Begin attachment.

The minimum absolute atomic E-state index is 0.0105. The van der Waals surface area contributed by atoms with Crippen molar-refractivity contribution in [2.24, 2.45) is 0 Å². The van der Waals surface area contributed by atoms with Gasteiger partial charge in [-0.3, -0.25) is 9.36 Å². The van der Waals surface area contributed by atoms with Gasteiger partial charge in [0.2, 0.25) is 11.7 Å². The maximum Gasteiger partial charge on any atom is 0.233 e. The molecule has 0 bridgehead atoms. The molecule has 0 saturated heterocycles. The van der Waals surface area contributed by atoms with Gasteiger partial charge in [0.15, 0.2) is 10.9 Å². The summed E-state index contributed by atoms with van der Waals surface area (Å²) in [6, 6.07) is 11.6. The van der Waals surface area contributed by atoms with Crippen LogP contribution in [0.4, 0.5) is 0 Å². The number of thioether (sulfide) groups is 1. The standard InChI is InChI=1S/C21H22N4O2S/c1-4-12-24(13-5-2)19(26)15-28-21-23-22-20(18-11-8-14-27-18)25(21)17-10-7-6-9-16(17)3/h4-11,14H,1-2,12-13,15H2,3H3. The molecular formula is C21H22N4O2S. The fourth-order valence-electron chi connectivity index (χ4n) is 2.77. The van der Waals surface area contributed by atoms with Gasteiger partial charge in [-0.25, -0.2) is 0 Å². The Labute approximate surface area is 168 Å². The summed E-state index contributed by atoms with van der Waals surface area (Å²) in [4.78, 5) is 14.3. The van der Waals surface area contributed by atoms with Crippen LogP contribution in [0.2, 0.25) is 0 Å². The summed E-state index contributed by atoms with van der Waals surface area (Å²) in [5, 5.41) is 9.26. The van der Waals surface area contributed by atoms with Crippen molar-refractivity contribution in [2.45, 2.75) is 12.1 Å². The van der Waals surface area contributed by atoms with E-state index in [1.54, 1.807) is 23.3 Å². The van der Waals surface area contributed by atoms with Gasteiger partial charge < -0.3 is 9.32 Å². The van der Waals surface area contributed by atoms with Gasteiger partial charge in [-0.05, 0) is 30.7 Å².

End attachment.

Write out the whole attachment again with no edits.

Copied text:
The minimum absolute atomic E-state index is 0.0105. The van der Waals surface area contributed by atoms with Crippen molar-refractivity contribution in [2.24, 2.45) is 0 Å². The van der Waals surface area contributed by atoms with Gasteiger partial charge in [-0.3, -0.25) is 9.36 Å². The van der Waals surface area contributed by atoms with Gasteiger partial charge in [0.2, 0.25) is 11.7 Å². The maximum Gasteiger partial charge on any atom is 0.233 e. The molecule has 0 bridgehead atoms. The molecule has 0 saturated heterocycles. The van der Waals surface area contributed by atoms with Gasteiger partial charge in [0.15, 0.2) is 10.9 Å². The summed E-state index contributed by atoms with van der Waals surface area (Å²) in [6, 6.07) is 11.6. The van der Waals surface area contributed by atoms with Crippen LogP contribution in [0.4, 0.5) is 0 Å². The number of thioether (sulfide) groups is 1. The standard InChI is InChI=1S/C21H22N4O2S/c1-4-12-24(13-5-2)19(26)15-28-21-23-22-20(18-11-8-14-27-18)25(21)17-10-7-6-9-16(17)3/h4-11,14H,1-2,12-13,15H2,3H3. The molecular formula is C21H22N4O2S. The fourth-order valence-electron chi connectivity index (χ4n) is 2.77. The van der Waals surface area contributed by atoms with Gasteiger partial charge in [-0.25, -0.2) is 0 Å². The Labute approximate surface area is 168 Å². The summed E-state index contributed by atoms with van der Waals surface area (Å²) in [4.78, 5) is 14.3. The van der Waals surface area contributed by atoms with Crippen LogP contribution in [0.2, 0.25) is 0 Å². The summed E-state index contributed by atoms with van der Waals surface area (Å²) in [5, 5.41) is 9.26. The van der Waals surface area contributed by atoms with Crippen molar-refractivity contribution in [2.45, 2.75) is 12.1 Å². The van der Waals surface area contributed by atoms with E-state index in [1.54, 1.807) is 23.3 Å². The van der Waals surface area contributed by atoms with Gasteiger partial charge < -0.3 is 9.32 Å². The van der Waals surface area contributed by atoms with Gasteiger partial charge in [-0.05, 0) is 30.7 Å².